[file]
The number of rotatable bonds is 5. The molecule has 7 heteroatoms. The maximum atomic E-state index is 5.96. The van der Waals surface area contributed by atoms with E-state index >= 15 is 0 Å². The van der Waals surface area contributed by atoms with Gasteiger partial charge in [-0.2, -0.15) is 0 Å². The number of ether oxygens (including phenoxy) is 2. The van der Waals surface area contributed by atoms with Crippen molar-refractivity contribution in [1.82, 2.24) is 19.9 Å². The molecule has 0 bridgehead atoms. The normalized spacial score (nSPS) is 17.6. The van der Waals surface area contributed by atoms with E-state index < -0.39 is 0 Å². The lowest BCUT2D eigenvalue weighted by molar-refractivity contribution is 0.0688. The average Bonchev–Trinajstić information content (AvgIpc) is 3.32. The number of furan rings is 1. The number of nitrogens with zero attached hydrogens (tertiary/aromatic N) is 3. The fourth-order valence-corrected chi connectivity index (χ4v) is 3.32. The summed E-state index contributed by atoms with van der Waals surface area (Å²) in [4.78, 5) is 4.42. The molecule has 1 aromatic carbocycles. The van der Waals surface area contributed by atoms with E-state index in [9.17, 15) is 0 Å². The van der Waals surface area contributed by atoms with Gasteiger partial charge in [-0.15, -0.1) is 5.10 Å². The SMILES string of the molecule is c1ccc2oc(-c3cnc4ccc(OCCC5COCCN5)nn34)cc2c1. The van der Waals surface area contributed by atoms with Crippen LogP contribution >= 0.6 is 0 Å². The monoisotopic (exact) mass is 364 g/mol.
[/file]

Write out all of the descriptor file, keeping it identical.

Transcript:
The number of rotatable bonds is 5. The molecule has 7 heteroatoms. The maximum atomic E-state index is 5.96. The van der Waals surface area contributed by atoms with E-state index >= 15 is 0 Å². The van der Waals surface area contributed by atoms with Gasteiger partial charge in [-0.2, -0.15) is 0 Å². The number of ether oxygens (including phenoxy) is 2. The van der Waals surface area contributed by atoms with Crippen molar-refractivity contribution in [1.82, 2.24) is 19.9 Å². The molecule has 0 bridgehead atoms. The normalized spacial score (nSPS) is 17.6. The van der Waals surface area contributed by atoms with E-state index < -0.39 is 0 Å². The lowest BCUT2D eigenvalue weighted by molar-refractivity contribution is 0.0688. The average Bonchev–Trinajstić information content (AvgIpc) is 3.32. The number of furan rings is 1. The number of nitrogens with zero attached hydrogens (tertiary/aromatic N) is 3. The fourth-order valence-corrected chi connectivity index (χ4v) is 3.32. The summed E-state index contributed by atoms with van der Waals surface area (Å²) in [4.78, 5) is 4.42. The molecule has 1 aromatic carbocycles. The van der Waals surface area contributed by atoms with E-state index in [9.17, 15) is 0 Å². The van der Waals surface area contributed by atoms with Gasteiger partial charge in [-0.15, -0.1) is 5.10 Å². The SMILES string of the molecule is c1ccc2oc(-c3cnc4ccc(OCCC5COCCN5)nn34)cc2c1. The van der Waals surface area contributed by atoms with Crippen LogP contribution >= 0.6 is 0 Å². The monoisotopic (exact) mass is 364 g/mol.